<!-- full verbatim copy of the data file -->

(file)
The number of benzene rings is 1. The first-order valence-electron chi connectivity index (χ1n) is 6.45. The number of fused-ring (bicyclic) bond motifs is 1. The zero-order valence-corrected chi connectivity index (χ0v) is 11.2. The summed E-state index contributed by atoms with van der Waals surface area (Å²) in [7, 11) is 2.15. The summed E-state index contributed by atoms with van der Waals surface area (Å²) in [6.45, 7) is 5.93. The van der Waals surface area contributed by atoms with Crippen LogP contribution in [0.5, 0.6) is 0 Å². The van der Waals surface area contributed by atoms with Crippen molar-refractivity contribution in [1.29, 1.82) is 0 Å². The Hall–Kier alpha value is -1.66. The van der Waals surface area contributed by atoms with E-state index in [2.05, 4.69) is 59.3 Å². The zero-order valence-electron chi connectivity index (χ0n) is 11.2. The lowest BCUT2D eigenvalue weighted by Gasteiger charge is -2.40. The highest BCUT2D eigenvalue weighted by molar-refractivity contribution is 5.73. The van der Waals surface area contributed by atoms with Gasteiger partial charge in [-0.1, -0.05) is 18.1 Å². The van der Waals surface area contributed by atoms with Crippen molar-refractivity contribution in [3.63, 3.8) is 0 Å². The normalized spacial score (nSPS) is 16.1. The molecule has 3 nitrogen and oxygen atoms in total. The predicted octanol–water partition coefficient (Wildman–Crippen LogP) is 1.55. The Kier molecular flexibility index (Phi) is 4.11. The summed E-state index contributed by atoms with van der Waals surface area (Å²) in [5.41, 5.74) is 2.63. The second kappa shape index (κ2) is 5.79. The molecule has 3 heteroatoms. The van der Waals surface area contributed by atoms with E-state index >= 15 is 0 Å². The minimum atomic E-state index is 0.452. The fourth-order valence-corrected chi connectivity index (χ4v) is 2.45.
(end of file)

The number of benzene rings is 1. The first-order valence-electron chi connectivity index (χ1n) is 6.45. The number of fused-ring (bicyclic) bond motifs is 1. The zero-order valence-corrected chi connectivity index (χ0v) is 11.2. The summed E-state index contributed by atoms with van der Waals surface area (Å²) in [7, 11) is 2.15. The summed E-state index contributed by atoms with van der Waals surface area (Å²) in [6.45, 7) is 5.93. The van der Waals surface area contributed by atoms with Crippen LogP contribution in [0.5, 0.6) is 0 Å². The van der Waals surface area contributed by atoms with Crippen molar-refractivity contribution in [1.29, 1.82) is 0 Å². The Hall–Kier alpha value is -1.66. The van der Waals surface area contributed by atoms with E-state index in [2.05, 4.69) is 59.3 Å². The zero-order valence-electron chi connectivity index (χ0n) is 11.2. The lowest BCUT2D eigenvalue weighted by Gasteiger charge is -2.40. The highest BCUT2D eigenvalue weighted by molar-refractivity contribution is 5.73. The van der Waals surface area contributed by atoms with Gasteiger partial charge in [-0.1, -0.05) is 18.1 Å². The van der Waals surface area contributed by atoms with Crippen molar-refractivity contribution in [3.63, 3.8) is 0 Å². The normalized spacial score (nSPS) is 16.1. The molecule has 3 nitrogen and oxygen atoms in total. The predicted octanol–water partition coefficient (Wildman–Crippen LogP) is 1.55. The Kier molecular flexibility index (Phi) is 4.11. The summed E-state index contributed by atoms with van der Waals surface area (Å²) in [5.41, 5.74) is 2.63. The second kappa shape index (κ2) is 5.79. The molecule has 3 heteroatoms. The van der Waals surface area contributed by atoms with E-state index >= 15 is 0 Å². The minimum atomic E-state index is 0.452. The fourth-order valence-corrected chi connectivity index (χ4v) is 2.45.